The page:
Commenting on the analysis of the figures from the independent statistics authority, Shadow Business Secretary Ed Miliband stressed that while the pandemic is a national crisis “the impact will be felt much more deeply by communities in certain parts of the country”.
Metro Mayor candidate Dan Norris has called on the government to urgently confirm it will extend business rates relief to give struggling businesses the breathing room they need. He has also criticised the current Metro Mayor for the “slow and cumbersome” roll out of his high street fund.
Mr Miliband said: “The government must stand up for local high streets and abandon the sink or swim approach. Standing by and letting these businesses collapse with the vaccine rollout making huge progress and recovery in sight would be absolutely devastating for business owners and employees who have done the right thing by shutting to help tackle the virus.”
Students who are at holiday addresses rather than term term addresses due to the Covid lockdown will skew census data, warned Metro Mayor candidate Dan Norris today.
This could lead to Bath and Bristol missing out on vital funding.
The Census is due to take place on Sunday 21 March but many of the 60,000 University of Bath, Bristol, UWE and Bath Spa undergraduates will not be in the two cities to be counted.
The census provides information that government uses to develop policies, plan and run public services. Crucially the count of the population on 21 March helps the Government to calculate the size of grants it allocates local authorities and health authorities.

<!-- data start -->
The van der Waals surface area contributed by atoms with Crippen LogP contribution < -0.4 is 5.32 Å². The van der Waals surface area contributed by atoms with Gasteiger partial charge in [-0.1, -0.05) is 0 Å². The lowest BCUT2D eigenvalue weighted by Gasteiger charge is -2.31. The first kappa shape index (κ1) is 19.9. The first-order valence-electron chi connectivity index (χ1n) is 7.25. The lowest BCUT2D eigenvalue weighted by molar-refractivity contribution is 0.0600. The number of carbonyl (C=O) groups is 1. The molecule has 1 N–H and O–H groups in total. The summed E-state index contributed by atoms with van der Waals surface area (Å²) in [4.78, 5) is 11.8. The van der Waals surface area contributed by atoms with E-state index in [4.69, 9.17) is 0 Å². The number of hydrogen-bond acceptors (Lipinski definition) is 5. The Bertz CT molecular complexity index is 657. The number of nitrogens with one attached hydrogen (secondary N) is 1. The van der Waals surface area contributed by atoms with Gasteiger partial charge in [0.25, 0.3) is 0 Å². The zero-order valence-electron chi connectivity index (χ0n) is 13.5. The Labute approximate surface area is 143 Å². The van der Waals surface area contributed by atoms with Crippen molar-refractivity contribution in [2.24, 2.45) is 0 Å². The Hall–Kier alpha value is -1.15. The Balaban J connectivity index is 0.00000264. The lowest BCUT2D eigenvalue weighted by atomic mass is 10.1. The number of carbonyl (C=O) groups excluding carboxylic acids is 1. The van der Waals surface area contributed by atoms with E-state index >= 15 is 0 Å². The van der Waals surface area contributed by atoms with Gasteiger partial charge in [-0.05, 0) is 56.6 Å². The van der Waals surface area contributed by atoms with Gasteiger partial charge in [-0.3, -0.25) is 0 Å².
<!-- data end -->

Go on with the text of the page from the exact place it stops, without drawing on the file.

Mr Norris said: “The aim of the census is to give us a complete picture of the nation every ten years but 2021 is an extraordinary year. Missing students will see our local population undercounted and that could have knock on effects for years to come.”
Mr Norris has written to the Secretary of State for local government urging him to carry out a full assessment of the impact of the pandemic in changing where people are temporarily resident and calling for a guarantee that Bristol and Bath will not lose out on future funding due to a census undercount.
“Must do better”: that is the message from Labour Metro Mayor candidate Dan Norris as he slammed the Conservative West of England Metro Mayor for failing on apprenticeships.
Latest figures show that during the current Metro Mayor’s term of office the number of new apprenticeships in the West of England has plummeted. There are 1630 fewer in Bristol, South Gloucestershire, Bath and North East Somerset than when the Tory Mayor came to power.
The Metro Mayor is responsible for apprenticeship cash and policy but around 65% of small businesses across the West of England have never used apprentices.
Dan Norris said “Apprenticeship opportunities in the West of England are at their lowest level in 5 years. That’s not good enough. The Metro Mayor is failing to create the opportunities young people across our area need. Investing in training opportunities will be central to rebuilding our economy after the pandemic. If elected I pledge to be a ‘jobs first’ Mayor and ensure our young people are not left behind.”